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      The Relative Importance of Different Flood‐Generating Mechanisms Across Europe

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          A European daily high-resolution gridded data set of surface temperature and precipitation for 1950–2006

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            The Changing Character of Precipitation

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              Increasing risk of great floods in a changing climate.

              Radiative effects of anthropogenic changes in atmospheric composition are expected to cause climate changes, in particular an intensification of the global water cycle with a consequent increase in flood risk. But the detection of anthropogenically forced changes in flooding is difficult because of the substantial natural variability; the dependence of streamflow trends on flow regime further complicates the issue. Here we investigate the changes in risk of great floods--that is, floods with discharges exceeding 100-year levels from basins larger than 200,000 km(2)--using both streamflow measurements and numerical simulations of the anthropogenic climate change associated with greenhouse gases and direct radiative effects of sulphate aerosols. We find that the frequency of great floods increased substantially during the twentieth century. The recent emergence of a statistically significant positive trend in risk of great floods is consistent with results from the climate model, and the model suggests that the trend will continue.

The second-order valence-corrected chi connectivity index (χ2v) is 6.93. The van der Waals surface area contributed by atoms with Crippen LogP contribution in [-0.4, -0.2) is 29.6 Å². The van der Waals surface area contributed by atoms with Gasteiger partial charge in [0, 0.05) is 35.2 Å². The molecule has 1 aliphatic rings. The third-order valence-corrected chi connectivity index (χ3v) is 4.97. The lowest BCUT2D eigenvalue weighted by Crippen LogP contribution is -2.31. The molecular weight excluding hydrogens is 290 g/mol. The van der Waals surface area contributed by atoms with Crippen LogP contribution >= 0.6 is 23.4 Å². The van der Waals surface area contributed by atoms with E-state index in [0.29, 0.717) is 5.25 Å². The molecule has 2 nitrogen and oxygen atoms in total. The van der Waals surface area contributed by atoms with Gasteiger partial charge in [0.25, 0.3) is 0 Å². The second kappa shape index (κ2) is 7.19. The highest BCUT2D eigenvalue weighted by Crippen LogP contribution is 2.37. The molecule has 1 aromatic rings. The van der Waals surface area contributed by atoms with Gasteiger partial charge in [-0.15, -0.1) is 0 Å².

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                Author and article information

                Journal
                Water Resources Research
                Water Resour. Res.
                American Geophysical Union (AGU)
                0043-1397
                1944-7973
                June 05 2019
                June 05 2019
                Affiliations
                [1 ]Department of Environmental Systems ScienceETH Zurich Zürich Switzerland
                [2 ]European Centre for Medium‐Range Weather Forecasts (ECMWF) Reading UK
                [3 ]Institute of Environmental EngineeringETH Zurich Zürich Switzerland
                [4 ]School of Geography and the EnvironmentUniversity of Oxford Oxford UK
                [5 ]School of Social Sciences: Geography and EnvironmentLoughborough University Loughborough UK
                [6 ]Swiss Federal Research Institute WSL Birmensdorf Switzerland
                [7 ]Department of Earth and Planetary ScienceUniversity of California Berkeley CA USA
                10.1029/2019WR024841
                © 2019

                http://doi.wiley.com/10.1002/tdm_license_1.1

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